Because of the linking, the 22 selected observations are also highlighted in all the other views. Such views could pertain to the same or to different variables, allowing us to investigate potential interaction effects.
With the Regimes Regression option turned on, the three linear fits change instantaneously as different observations are selected. Of course, the fits themselves are only meaningful when sufficient observations are part of the selection. For example, we can move the selection rectangle up and to the right, as in Figure 34, which yields a new selection of 11 observations, with associated regression lines. This time, there is insufficient evidence to reject the null hypothesis (Chow test with p = 0.9513).
Again, the matching selected locations are shown in all the other current views.
Map brushing and scatter plot
Similar to what we saw for the averages chart, a powerful assessment of potential spatial heterogeneity in a bivariate linear regression is based on brushing a map, linked to a scatter plot.
As before, we start by making a selecting in a map. For example, in Figure 35, 17 observations are selected. This selection is reflected in a new set of slopes in the scatter plot. In this case, the difference between the red (selected) and blue (unselected) slopes is insufficient to lead to a rejection of the null hypothesis by means of the Chow test (a pvalue of 0.1693).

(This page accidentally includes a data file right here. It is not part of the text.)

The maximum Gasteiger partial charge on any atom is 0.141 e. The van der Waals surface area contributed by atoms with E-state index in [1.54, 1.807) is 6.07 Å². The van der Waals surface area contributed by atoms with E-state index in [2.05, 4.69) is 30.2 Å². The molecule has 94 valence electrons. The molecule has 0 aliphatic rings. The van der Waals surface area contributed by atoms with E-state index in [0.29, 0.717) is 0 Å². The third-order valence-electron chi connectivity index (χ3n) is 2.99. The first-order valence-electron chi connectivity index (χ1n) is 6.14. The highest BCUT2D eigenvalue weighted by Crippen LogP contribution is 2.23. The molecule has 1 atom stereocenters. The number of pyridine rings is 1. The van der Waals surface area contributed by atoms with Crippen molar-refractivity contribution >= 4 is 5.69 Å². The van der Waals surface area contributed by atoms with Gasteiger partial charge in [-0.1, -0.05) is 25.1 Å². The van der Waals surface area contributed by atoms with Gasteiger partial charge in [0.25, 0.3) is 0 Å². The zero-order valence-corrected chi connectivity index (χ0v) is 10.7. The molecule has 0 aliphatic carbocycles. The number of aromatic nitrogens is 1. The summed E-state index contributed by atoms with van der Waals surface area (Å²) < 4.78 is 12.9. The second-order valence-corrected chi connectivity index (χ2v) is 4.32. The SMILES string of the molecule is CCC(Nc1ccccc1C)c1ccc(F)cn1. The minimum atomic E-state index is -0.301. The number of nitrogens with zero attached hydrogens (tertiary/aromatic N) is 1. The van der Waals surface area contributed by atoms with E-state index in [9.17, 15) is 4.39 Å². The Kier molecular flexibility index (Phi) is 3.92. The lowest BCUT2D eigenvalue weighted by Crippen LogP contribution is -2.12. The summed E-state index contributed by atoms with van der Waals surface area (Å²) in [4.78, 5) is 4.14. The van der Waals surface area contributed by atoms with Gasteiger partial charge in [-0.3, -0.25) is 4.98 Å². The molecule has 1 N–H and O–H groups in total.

As we brush across the map, we can assess the degree to which the linear relationship is stable. Any systematically changing slopes between clearly defined subregions of the observations would suggest the presence of spatial heterogeneity.
For example, moving the selection rectangle to the north and west, as in Figure 36, makes the evidence for structural change much stronger, as evidenced by the Chow test with p < 0.0005.
As we identify subregions in the data with a different slope (structure) from the rest, we can assess this more formally through regression analysis (e.g., analysis of variance). This is facilitated by Saving the selection in the form of an indicator variable (with 1 for the selected observations).
The new variable can then be incorporated in a regression specification, potentially interacting with other explanatory variables, to more formally address spatial regimes.^{9}
References
Anselin, Luc, and Sergio J. Rey. 2014. Modern Spatial Econometrics in Practice, a Guide to Geoda, Geodaspace and Pysal. Chicago, IL: GeoDa Press.
Anselin, Luc, Ibnu Syabri, and Youngihn Kho. 2006. “GeoDa, an Introduction to Spatial Data Analysis.” Geographical Analysis 38: 5–22.
Becker, Richard A., and W. S. Cleveland. 1987. “Brushing Scatterplots.” Technometrics 29: 127–42.
Becker, Richard A., W. S. Cleveland, and A. R. Wilks. 1987. “Dynamic Graphics for Data Analysis.” Statistical Science 2: 355–95.
Chow, G. 1960. “Tests of Equality Between Sets of Coefficients in Two Linear Regressions.” Econometrica 28: 591–605.
Cleveland, William S. 1979. “Robust Locally Weighted Regression and Smoothing Scatterplots.” Journal of the American Statistical Association 74: 829–36.
Loader, Catherine. 1999. Local Regression and Likelihood. Heidelberg: SpringerVerlag.
———. 2004. “Smoothing: Local Regression Techniques.” In Handbook of Computational Statistics: Concepts and Methods, edited by James E. Gentle, Wolfgang Härdle, and Yuichi Mori, 539–63. Berlin: SpringerVerlag.